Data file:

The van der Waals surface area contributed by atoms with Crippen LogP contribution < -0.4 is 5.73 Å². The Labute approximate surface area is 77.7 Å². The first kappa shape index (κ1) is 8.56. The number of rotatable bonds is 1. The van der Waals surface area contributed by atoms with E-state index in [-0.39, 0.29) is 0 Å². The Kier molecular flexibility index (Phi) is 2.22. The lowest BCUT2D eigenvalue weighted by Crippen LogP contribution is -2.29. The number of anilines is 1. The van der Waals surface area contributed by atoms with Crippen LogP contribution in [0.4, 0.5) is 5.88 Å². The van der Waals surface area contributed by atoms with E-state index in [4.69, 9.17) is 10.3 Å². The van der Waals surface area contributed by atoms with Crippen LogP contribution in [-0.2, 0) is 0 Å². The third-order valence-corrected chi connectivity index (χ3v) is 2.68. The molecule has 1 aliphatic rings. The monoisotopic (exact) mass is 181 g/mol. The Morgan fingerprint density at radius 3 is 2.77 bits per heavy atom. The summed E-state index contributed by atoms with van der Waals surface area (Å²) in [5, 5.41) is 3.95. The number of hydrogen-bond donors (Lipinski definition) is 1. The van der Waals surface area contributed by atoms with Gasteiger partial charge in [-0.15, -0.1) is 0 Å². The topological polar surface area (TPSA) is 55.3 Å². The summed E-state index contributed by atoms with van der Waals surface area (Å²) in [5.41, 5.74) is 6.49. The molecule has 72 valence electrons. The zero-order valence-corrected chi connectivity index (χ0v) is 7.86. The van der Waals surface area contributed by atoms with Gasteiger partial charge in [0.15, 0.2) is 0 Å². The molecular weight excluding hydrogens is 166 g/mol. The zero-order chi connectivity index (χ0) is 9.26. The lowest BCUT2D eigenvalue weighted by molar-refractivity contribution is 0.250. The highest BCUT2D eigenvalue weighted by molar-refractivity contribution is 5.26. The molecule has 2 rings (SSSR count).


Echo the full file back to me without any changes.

The van der Waals surface area contributed by atoms with Crippen LogP contribution < -0.4 is 5.73 Å². The Labute approximate surface area is 77.7 Å². The first kappa shape index (κ1) is 8.56. The number of rotatable bonds is 1. The van der Waals surface area contributed by atoms with E-state index in [-0.39, 0.29) is 0 Å². The Kier molecular flexibility index (Phi) is 2.22. The lowest BCUT2D eigenvalue weighted by Crippen LogP contribution is -2.29. The number of anilines is 1. The van der Waals surface area contributed by atoms with Crippen LogP contribution in [0.4, 0.5) is 5.88 Å². The van der Waals surface area contributed by atoms with E-state index in [4.69, 9.17) is 10.3 Å². The van der Waals surface area contributed by atoms with Crippen LogP contribution in [-0.2, 0) is 0 Å². The third-order valence-corrected chi connectivity index (χ3v) is 2.68. The molecule has 1 aliphatic rings. The monoisotopic (exact) mass is 181 g/mol. The Morgan fingerprint density at radius 3 is 2.77 bits per heavy atom. The summed E-state index contributed by atoms with van der Waals surface area (Å²) in [5, 5.41) is 3.95. The number of hydrogen-bond donors (Lipinski definition) is 1. The van der Waals surface area contributed by atoms with Gasteiger partial charge in [-0.15, -0.1) is 0 Å². The topological polar surface area (TPSA) is 55.3 Å². The summed E-state index contributed by atoms with van der Waals surface area (Å²) in [5.41, 5.74) is 6.49. The molecule has 72 valence electrons. The zero-order valence-corrected chi connectivity index (χ0v) is 7.86. The van der Waals surface area contributed by atoms with Gasteiger partial charge in [0.15, 0.2) is 0 Å². The molecular weight excluding hydrogens is 166 g/mol. The zero-order chi connectivity index (χ0) is 9.26. The lowest BCUT2D eigenvalue weighted by molar-refractivity contribution is 0.250. The highest BCUT2D eigenvalue weighted by molar-refractivity contribution is 5.26. The molecule has 2 rings (SSSR count).